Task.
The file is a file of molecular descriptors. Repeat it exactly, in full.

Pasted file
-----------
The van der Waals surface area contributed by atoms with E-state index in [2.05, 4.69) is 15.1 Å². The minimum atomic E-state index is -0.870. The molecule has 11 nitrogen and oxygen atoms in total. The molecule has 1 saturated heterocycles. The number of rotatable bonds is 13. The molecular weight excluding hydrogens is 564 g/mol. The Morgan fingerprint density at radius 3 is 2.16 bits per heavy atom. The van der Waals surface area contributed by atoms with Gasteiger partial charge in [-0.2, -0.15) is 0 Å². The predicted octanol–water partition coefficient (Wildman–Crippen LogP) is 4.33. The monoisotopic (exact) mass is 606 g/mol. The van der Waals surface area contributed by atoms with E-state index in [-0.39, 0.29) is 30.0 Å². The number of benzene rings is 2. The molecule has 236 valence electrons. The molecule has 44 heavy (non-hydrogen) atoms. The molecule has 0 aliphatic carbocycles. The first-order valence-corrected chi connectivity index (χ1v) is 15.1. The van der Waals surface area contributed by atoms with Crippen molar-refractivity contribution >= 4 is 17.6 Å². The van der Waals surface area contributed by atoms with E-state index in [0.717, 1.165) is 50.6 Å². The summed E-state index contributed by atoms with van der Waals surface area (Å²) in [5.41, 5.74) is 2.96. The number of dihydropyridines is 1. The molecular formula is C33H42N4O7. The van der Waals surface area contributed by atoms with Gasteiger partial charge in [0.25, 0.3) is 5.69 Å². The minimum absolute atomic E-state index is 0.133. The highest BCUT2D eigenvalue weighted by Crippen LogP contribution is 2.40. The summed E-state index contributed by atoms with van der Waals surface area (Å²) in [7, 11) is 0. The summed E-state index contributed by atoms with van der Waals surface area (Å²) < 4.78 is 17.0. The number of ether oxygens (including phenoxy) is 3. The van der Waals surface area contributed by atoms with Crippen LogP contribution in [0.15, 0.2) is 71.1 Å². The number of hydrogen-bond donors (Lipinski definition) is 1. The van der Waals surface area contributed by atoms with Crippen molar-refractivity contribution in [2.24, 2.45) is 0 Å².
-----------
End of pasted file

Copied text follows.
The van der Waals surface area contributed by atoms with E-state index in [2.05, 4.69) is 15.1 Å². The minimum atomic E-state index is -0.870. The molecule has 11 nitrogen and oxygen atoms in total. The molecule has 1 saturated heterocycles. The number of rotatable bonds is 13. The molecular weight excluding hydrogens is 564 g/mol. The Morgan fingerprint density at radius 3 is 2.16 bits per heavy atom. The van der Waals surface area contributed by atoms with Gasteiger partial charge in [-0.2, -0.15) is 0 Å². The predicted octanol–water partition coefficient (Wildman–Crippen LogP) is 4.33. The monoisotopic (exact) mass is 606 g/mol. The van der Waals surface area contributed by atoms with E-state index in [-0.39, 0.29) is 30.0 Å². The number of benzene rings is 2. The molecule has 236 valence electrons. The molecule has 44 heavy (non-hydrogen) atoms. The molecule has 0 aliphatic carbocycles. The first-order valence-corrected chi connectivity index (χ1v) is 15.1. The van der Waals surface area contributed by atoms with Crippen molar-refractivity contribution >= 4 is 17.6 Å². The van der Waals surface area contributed by atoms with E-state index in [0.717, 1.165) is 50.6 Å². The summed E-state index contributed by atoms with van der Waals surface area (Å²) in [5.41, 5.74) is 2.96. The number of dihydropyridines is 1. The molecular formula is C33H42N4O7. The van der Waals surface area contributed by atoms with Gasteiger partial charge in [0.25, 0.3) is 5.69 Å². The minimum absolute atomic E-state index is 0.133. The highest BCUT2D eigenvalue weighted by Crippen LogP contribution is 2.40. The summed E-state index contributed by atoms with van der Waals surface area (Å²) in [7, 11) is 0. The summed E-state index contributed by atoms with van der Waals surface area (Å²) < 4.78 is 17.0. The number of ether oxygens (including phenoxy) is 3. The van der Waals surface area contributed by atoms with Crippen LogP contribution in [0.15, 0.2) is 71.1 Å². The number of hydrogen-bond donors (Lipinski definition) is 1. The van der Waals surface area contributed by atoms with Crippen molar-refractivity contribution in [2.24, 2.45) is 0 Å².